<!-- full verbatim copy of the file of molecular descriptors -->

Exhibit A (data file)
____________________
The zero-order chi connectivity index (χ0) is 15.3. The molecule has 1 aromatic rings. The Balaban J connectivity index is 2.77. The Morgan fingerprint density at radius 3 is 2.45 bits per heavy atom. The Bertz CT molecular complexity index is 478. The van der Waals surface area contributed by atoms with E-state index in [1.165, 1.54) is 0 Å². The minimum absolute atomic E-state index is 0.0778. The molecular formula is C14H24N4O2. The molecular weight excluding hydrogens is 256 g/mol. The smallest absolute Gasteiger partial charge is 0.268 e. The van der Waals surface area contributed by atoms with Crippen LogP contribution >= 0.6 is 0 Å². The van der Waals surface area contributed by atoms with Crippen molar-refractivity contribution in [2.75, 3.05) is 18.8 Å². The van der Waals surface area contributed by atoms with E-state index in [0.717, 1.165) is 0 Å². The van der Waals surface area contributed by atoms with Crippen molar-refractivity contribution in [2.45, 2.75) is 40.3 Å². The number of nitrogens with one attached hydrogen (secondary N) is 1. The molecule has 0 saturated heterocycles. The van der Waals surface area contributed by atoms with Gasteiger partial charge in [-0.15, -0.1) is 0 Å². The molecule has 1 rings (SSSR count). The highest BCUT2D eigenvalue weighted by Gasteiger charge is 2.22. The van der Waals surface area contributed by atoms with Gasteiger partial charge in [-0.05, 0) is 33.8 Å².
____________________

The zero-order chi connectivity index (χ0) is 15.3. The molecule has 1 aromatic rings. The Balaban J connectivity index is 2.77. The Morgan fingerprint density at radius 3 is 2.45 bits per heavy atom. The Bertz CT molecular complexity index is 478. The van der Waals surface area contributed by atoms with E-state index in [1.165, 1.54) is 0 Å². The minimum absolute atomic E-state index is 0.0778. The molecular formula is C14H24N4O2. The molecular weight excluding hydrogens is 256 g/mol. The smallest absolute Gasteiger partial charge is 0.268 e. The van der Waals surface area contributed by atoms with Crippen LogP contribution >= 0.6 is 0 Å². The van der Waals surface area contributed by atoms with Crippen molar-refractivity contribution in [2.75, 3.05) is 18.8 Å². The van der Waals surface area contributed by atoms with E-state index in [0.717, 1.165) is 0 Å². The van der Waals surface area contributed by atoms with Crippen molar-refractivity contribution in [2.45, 2.75) is 40.3 Å². The number of nitrogens with one attached hydrogen (secondary N) is 1. The molecule has 0 saturated heterocycles. The van der Waals surface area contributed by atoms with Gasteiger partial charge in [-0.15, -0.1) is 0 Å². The molecule has 1 rings (SSSR count). The highest BCUT2D eigenvalue weighted by Gasteiger charge is 2.22. The van der Waals surface area contributed by atoms with Gasteiger partial charge in [-0.05, 0) is 33.8 Å².